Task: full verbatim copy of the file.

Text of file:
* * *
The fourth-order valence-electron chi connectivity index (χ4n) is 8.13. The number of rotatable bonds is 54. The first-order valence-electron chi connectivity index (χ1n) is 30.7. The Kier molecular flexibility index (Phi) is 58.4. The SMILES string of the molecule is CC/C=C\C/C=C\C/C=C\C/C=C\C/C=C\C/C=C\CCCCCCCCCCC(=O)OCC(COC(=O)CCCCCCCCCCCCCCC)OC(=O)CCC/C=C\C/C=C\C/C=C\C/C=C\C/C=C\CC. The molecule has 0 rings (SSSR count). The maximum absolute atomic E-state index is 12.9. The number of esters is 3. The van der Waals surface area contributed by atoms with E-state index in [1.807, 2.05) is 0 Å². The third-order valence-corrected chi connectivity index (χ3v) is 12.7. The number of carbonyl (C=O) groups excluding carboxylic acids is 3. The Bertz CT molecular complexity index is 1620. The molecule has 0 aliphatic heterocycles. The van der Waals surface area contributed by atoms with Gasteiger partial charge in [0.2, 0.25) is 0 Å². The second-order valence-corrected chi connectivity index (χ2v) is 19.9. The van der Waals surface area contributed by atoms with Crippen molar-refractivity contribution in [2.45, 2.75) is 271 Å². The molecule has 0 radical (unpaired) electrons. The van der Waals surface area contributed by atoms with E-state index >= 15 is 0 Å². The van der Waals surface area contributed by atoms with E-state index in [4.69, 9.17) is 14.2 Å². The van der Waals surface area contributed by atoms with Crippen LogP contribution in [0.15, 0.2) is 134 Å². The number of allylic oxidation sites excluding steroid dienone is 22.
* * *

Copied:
The fourth-order valence-electron chi connectivity index (χ4n) is 8.13. The number of rotatable bonds is 54. The first-order valence-electron chi connectivity index (χ1n) is 30.7. The Kier molecular flexibility index (Phi) is 58.4. The SMILES string of the molecule is CC/C=C\C/C=C\C/C=C\C/C=C\C/C=C\C/C=C\CCCCCCCCCCC(=O)OCC(COC(=O)CCCCCCCCCCCCCCC)OC(=O)CCC/C=C\C/C=C\C/C=C\C/C=C\C/C=C\CC. The molecule has 0 rings (SSSR count). The maximum absolute atomic E-state index is 12.9. The number of esters is 3. The van der Waals surface area contributed by atoms with E-state index in [1.807, 2.05) is 0 Å². The third-order valence-corrected chi connectivity index (χ3v) is 12.7. The number of carbonyl (C=O) groups excluding carboxylic acids is 3. The Bertz CT molecular complexity index is 1620. The molecule has 0 aliphatic heterocycles. The van der Waals surface area contributed by atoms with Gasteiger partial charge in [0.2, 0.25) is 0 Å². The second-order valence-corrected chi connectivity index (χ2v) is 19.9. The van der Waals surface area contributed by atoms with Crippen molar-refractivity contribution in [2.45, 2.75) is 271 Å². The molecule has 0 radical (unpaired) electrons. The van der Waals surface area contributed by atoms with E-state index >= 15 is 0 Å². The van der Waals surface area contributed by atoms with E-state index in [4.69, 9.17) is 14.2 Å². The van der Waals surface area contributed by atoms with Crippen LogP contribution in [0.15, 0.2) is 134 Å². The number of allylic oxidation sites excluding steroid dienone is 22.